by David Klein
As a veteran of the Triangle music scene, Brian Buzby has faced his share of low turnouts. But when he and his Buzztown Band took to the Broad Street Cafe stage two weeks ago, it was, as he happily proclaimed before kicking off the first number, the largest gathering he had ever played for.
But there was a key difference between this gig and his previous ones: The average age of Sunday’s crowd could be counted on one hand. Indeed, some were so small they had to be held.
The Buzztown Band formed when Buzby found himself feeling, well, his age. After a lengthy tenure as director for the N.C. Conservation Network—not to mention the additional responsibilities of being a dad to three kids, including twins—he’d earned a sabbatical. But Buzby didn’t want to spend his time contemplating the music of the spheres. Instead, he decided to put both his experience leading Triangle band Saunter and his dad-hood to good use.
Buzby wrote an album of kids’ music—not the cloying Raffi kind, but more like the laid-back rockin’ of post-Modern Lovers Jonathan Richman, with a backbeat and a good smattering of shoo-bee-doo-wop. He understood he had to write music that parents could stand to listen to, while keeping the subject matter aimed squarely at the juice-box set. The result is Time Off For Good Behavior, whose CD release party packed the kid-friendly café.
In keeping with the age-old entertainment-industry axiom of knowing your audience, the set kicked off with a train song. Its cheeky title, “Check the Train Song Box,” is a knowing nod to the trope’s ubiquity. It and the numbers that followed achieved the essential aim of any successful kids’ song—that is, they can sing along on first hearing. Sure enough, by verse 3 of “Train Song,” the shoulder-born towhead behind me at the bar was joining in on the “choo-choo!” chorus.
Small children are motivated by egocentrism, and Buzby knows this. His songs focus on kids’ favorite subject: themselves. “Durham Kid” spoke of the delights of the Bull City from a kid’s-eye view, while “I Wanna Soccer Practice” matched a rainy-day scenario with the uplift of an “Ooh Child”-like chord progression. During this tune, one goateed dad, swaying gently, balanced a Rogue’s Dead Guy in the crook of one arm and a Cheerios-munching moppet in the other.
Buzby also knows the value of a good cover. The band’s nimble, jam-band-style take on the eccentric Sesame Street classic “Mahna Mahna” (recorded by Giorgio Moroder, Cake and the Boston Pops, among others) acknowledging a timeless kids nugget that has avoided becoming a cliché. Despite a paucity of rehearsal time, the six-piece band acquitted itself admirably throughout, maneuvering through the disco groove of “Robot Dance” and the hoedown-tempo take on the ABC song, “ABC Billy,” with aplomb. There was even a shout-out to Eli, “who’s turning 3 today,” followed by a spirited take on the Patty and Mildred Hill chestnut “Happy Birthday,” which morphed into the Beatles song “Birthday.”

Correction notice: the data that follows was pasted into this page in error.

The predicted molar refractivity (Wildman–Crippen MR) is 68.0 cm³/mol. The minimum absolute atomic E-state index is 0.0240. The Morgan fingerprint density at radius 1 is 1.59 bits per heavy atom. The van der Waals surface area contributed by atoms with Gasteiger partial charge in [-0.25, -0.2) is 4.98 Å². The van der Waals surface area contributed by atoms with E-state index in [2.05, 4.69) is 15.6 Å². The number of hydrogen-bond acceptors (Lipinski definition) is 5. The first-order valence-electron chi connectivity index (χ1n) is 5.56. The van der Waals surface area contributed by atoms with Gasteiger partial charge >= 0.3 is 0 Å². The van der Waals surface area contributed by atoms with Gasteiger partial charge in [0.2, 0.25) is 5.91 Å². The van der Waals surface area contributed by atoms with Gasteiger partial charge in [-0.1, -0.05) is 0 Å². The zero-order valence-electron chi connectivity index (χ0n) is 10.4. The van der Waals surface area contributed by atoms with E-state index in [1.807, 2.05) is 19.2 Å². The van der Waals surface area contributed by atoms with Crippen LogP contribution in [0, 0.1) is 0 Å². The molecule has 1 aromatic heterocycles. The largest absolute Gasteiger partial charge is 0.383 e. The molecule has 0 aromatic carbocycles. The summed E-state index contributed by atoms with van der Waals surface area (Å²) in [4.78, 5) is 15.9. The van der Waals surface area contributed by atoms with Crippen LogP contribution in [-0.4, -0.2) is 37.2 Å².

Yes, there was a tantrum or two, and the aberrant lemonade spill. One kid with light-up shoes came tearing through the crowd with his dad in hot pursuit, and one free-styled a bit too emphatically at his side table and had to be gently restrained my his mom. But the audience was by and large extremely well behaved, and the show went off without a hitch.
Post-gig, with a moment to assess, Buzby was all smiles. “I had this inspiration in late 2010 and thought it would be a miracle if I got awarded a sabbatical, wrote decent tunes, got a band together, recorded an album and then, after all that, somehow pull off a gig.”
With said gig pulled off well, Buzby is ready to envision future performances, perhaps even recording some of the songs that didn’t make it onto the first release. Like him, his band members are busy with work and parenthood. But after playing together in a live setting, they are up for more.
“I figure we’ve got a few more years of this being fun to our kids,” Buzby says, “So why not extend the jam?”